goosey, loosely


goose_girlIt’s that time of year again. You know, when the goose is getting fat. And you know what? So is my goose list for this fine Themed Things Thursday. But I’m in a bit of a rush, so I’ve gotten a bit loose in my descriptions.

A flock of geese things

  1. one’s goose is cooked: an expression meaning that one is in trouble. Eg. “She knew her goose was cooked when she saw the flock of angry geese heading her way”
  2. a wild goose chase: an expression for a fruitless venture, usually involving a lot of wasted energy. And sometimes flying feathers.
  3. a goose walked over my grave: an expression meaning “got a sudden chill”
  4. goose bumps: bumps that a appear temporarily on the skin when a person is cold. Perhaps because the skin looks a bit like that of a plucked goose.
  5. what’s good for the goose is good for the gander: an expression meaning that both male and female should be plucked. Or otherwise get equal treatment.
  6. take a gander at: an expression meaning “have a look.” As in “Take a gander at those soldiers doing the goose step.”
  7. goose step: a formal style of military marching.
  8. Spruce Goose: an airplane made out of wood.
  9. to goose: to poke someone in the butt, or between the cheeks.
  10. gets my goose: an expression one says when something has annoyed or made angry. (Probably a corruption of the similar “gets my goat.”) You know what really gets my goose? Getting goosed.
  11. duck, duck, goose: a children’s game played in a group. Participants sit around in a circle and quack and honk. (No, not really. Click the link if you don’t already know the game.)
  12. Mother Goose: a name given to the author of traditional nursery rhymes, who may or may not have been a real individual.
  13. Gossie: a children’s book by Olivier Dunrea about a gosling and her bright red boots.
  14. “The Goose Girl”: a fairy tale about a girl who is frequently goosed. Or maybe not.
  15. The Golden Goose: a recipe for roasting a goose. Or maybe it’s another fairy tale.
  16. The Goose That Laid the Golden Eggs: a fable attribute to Aesop about a couple who had a profitable business agreement with a goose until they got too greedy.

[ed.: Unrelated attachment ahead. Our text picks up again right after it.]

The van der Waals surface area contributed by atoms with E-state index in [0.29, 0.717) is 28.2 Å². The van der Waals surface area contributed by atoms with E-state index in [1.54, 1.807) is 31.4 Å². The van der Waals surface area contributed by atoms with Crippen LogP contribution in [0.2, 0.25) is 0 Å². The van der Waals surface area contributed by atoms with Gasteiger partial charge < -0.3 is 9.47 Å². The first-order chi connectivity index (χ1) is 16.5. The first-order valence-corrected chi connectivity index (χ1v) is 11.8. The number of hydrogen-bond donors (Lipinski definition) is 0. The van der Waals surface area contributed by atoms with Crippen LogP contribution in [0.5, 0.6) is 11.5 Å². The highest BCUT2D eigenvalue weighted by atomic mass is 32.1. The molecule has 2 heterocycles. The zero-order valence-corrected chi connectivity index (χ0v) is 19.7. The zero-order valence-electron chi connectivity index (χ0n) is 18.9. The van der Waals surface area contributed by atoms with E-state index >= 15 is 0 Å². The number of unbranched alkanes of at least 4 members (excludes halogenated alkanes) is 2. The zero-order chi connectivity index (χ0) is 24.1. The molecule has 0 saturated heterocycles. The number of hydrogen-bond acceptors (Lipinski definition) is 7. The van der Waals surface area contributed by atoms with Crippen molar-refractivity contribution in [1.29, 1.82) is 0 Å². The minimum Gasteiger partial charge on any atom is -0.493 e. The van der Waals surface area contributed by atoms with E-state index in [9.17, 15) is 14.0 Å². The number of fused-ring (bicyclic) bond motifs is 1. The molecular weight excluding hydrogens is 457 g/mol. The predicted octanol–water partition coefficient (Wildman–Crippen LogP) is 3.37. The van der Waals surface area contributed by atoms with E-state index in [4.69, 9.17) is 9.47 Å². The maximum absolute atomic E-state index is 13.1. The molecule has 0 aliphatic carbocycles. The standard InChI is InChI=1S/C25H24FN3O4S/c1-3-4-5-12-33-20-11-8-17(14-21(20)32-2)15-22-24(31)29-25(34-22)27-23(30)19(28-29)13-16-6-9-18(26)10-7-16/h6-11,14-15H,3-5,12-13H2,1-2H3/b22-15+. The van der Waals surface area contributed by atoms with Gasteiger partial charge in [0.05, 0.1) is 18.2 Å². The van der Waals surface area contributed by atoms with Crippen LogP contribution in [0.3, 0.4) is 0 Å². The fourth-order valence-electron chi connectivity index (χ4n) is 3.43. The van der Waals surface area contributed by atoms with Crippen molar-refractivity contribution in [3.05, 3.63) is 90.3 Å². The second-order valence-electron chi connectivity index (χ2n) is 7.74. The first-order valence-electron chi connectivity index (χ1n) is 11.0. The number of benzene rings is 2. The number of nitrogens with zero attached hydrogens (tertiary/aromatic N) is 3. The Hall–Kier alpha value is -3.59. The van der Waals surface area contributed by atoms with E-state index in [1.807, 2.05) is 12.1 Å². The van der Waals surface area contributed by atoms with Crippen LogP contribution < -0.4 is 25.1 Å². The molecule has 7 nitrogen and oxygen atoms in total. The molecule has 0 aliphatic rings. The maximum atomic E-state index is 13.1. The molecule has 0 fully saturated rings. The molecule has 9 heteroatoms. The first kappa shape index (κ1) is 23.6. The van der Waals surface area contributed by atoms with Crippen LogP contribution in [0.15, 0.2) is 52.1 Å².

17. killing the goose that laid the golden eggs: an expression based on the above fable, said of people who have it out for geese, and are worried about cholesterol levels.
  18. goose egg: a slang term for zero, based on the fact that goose eggs weigh absolutely nothing. Or maybe because of their shape.
  19. silly goose: what one might call a person who is behaving in a silly way.
  20. give a gift of geese: Heifer International offers geese among their gift options, getting a family a goose to raise. Much better than getting goosed.

simpleton_finds_the_golden_gooseold_mother_goose

About these ads

5 responses to “goosey, loosely

  1. I was pleased to take a gander at your ThThTh. ;)

  2. “what’s good for the goose is good for the gander”

    I’ve heard this as “what’s sauce for the gander is sauce for the goose”. Same meaning.

  3. MQ loved the gossie books

    Hmmm… I haven’t goosed anyone via Heifer Intl, but I have given my father some hot chicks (er… a fl0ck of chicks…) maybe next year I’ll goose him!

  4. For somebody who was in a rush, you did a hell of a job there, Lady.

    (okay, Jerry Lewis just yelled “Hey, LAY-dee!” in my head. getitoutgetitoutgetitout!)

  5. Very thorough, if perhaps a tinged obsessed with bum poking.

    The only additions I have today are the song line:
    “Six geese a-laying”
    and the nursery rhyme
    “Grey goose and gander,
    Waft your wings together,
    And carry the good king’s daughter
    Over the one strand river.”

Leave a Reply

Fill in your details below or click an icon to log in:

WordPress.com Logo

You are commenting using your WordPress.com account. Log Out / Change )

Twitter picture

You are commenting using your Twitter account. Log Out / Change )

Facebook photo

You are commenting using your Facebook account. Log Out / Change )

Google+ photo

You are commenting using your Google+ account. Log Out / Change )

Connecting to %s